Thomas Jefferson is on the $2 bill. A certain gangster-owned legitimate business near me likes to hand them out as change for some reason. Jefferson was no fan of doctors. He would gaze upwards for a buzzard whenever he saw three physicians together. He especially distrusted the practice of bleeding and purging.
He had urinary problems in his last months, possibly from an enlarged prostate. But what most likely killed him dehydration resulting from amoebic dysentery.
Jefferson became comatose on July 2, 1826. On the third he awakened and asked his doctor, Robley Dunglison, “Is it the fourth?” He died 50 minutes into the next day, the 50th anniversary of the Declaration of Independence, a few hours before his onetime rival John Adams.
Jefferson was buried at Monticello. Monticello still stands today thanks to Uriah P. Levy, a Jewish Naval officer who admired Jefferson’s contributions to religious liberty and who believed that Monticello should be preserved as a monument.
I found the announcement of James Madison’s death in the Hartford Courant. It was in the July 4th edition of that paper. News travelled slower back then. It wasn’t a separate story. Instead, it was included with a couple of other dispatches from that part of the country. One of the other ones involved a son of Francis Scott Key.
His son Francis was a midshipman at Annapolis. But he was expelled for killing another USNA student in a duel. I never heard that story before. I had heard about his brother, Philip Barton Key. Philip took Tersa Sickles as his lover. When her husband Daniel found out, he shot Key dead. At the trial, Sickles pled temporary insanity. He was the first in the United States to use this defense. He was acquitted and went on to become a general in the Civil War; thanks to political connections. He wasn’t exactly a military mastermind.
Finally, I got a note from my friend Chris Jaffe about yesterday’s entry.
The last Founding Fathers were James Madison and John Marshall, with Madison outlived Marshall by almost a year.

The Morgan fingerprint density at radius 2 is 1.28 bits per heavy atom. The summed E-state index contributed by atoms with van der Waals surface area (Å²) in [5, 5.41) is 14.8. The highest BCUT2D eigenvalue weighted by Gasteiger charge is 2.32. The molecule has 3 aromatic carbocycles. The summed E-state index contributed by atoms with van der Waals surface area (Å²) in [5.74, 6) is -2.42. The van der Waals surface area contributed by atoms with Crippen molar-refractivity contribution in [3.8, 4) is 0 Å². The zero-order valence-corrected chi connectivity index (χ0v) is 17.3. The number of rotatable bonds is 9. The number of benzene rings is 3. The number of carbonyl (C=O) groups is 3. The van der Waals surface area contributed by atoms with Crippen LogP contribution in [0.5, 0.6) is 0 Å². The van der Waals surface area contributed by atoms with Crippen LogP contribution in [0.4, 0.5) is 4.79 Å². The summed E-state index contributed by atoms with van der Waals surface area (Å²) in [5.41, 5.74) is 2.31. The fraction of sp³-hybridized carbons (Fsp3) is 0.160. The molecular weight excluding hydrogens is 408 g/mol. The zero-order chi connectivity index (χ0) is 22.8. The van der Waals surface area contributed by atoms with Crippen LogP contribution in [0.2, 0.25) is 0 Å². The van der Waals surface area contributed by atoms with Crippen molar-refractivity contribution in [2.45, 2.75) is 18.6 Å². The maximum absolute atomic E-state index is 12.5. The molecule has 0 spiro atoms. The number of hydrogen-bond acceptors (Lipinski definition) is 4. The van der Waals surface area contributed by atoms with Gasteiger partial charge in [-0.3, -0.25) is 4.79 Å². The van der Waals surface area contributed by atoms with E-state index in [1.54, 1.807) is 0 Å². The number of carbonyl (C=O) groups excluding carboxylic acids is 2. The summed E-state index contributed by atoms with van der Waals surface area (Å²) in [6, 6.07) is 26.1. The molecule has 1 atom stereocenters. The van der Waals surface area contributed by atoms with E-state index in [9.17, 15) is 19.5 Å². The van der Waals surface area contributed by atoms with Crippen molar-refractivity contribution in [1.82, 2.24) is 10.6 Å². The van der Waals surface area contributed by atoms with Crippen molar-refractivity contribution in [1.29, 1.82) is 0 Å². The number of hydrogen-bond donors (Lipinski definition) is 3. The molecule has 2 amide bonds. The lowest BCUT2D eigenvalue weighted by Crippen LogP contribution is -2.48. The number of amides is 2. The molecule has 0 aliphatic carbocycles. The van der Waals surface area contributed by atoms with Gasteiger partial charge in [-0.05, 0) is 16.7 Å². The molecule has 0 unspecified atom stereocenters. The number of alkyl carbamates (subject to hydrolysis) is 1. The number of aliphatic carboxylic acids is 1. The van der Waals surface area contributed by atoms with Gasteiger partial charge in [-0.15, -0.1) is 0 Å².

The only possible F.F. to outlive them both was Aaron Burr. His Founding claim to fame was involvement in the 1775 invasion of Quebec. Pretty much everyone else of note from that period was dead by then.
I guess that this is ostensibly a baseball blog. I love baseball and enjoyed driving through the eastern part of the state yesterday afternoon while listening to the Red Sox – Giants game on the radio, but the baseball muse hasn’t been inspiring me lately, but that’s okay.
I got the idea for writing what may turn out to be a new series from Alice Cooper. I was listening to “Nights With Alice Cooper” Friday and he mentioned some presidential trivia. One of the things he mentioned was that Teddy Roosevelt died of a tooth infection. This sparked my interest. I had a nasty one three weeks ago. Good thing I had it treated, no? I went to further research this on Whiskeypedia, but it wasn’t mentioned there. However, a further Google search revealed a couple of sites that discuss presidential health and demise.
Today marks the 174th anniversary of the death of James Madison. He was one of the last of the surviving Founding Fathers if not THE last. Most know that Adams and Jefferson died ten years earlier on the Fourth of July. His successor James Monroe also died on the on the Fourth in 1831. According to Dr. Zebra, “…(H)e refused the requests of friends’ to take stimulants in order to prolong his life until July 4, the 60th anniversary of the Declaration of Independence. . … Finally, one morning, a few days before the 4th, Madison was found dead in his bedroom, sitting in front of his untouched breakfast tray. ” His last words were “Nothing more than a change of mind, my dear. I always talk better lying down.” A niece had asked him what was wrong.
He was buried in the Madison family gravesite at their estate Montpelier in central Virginia.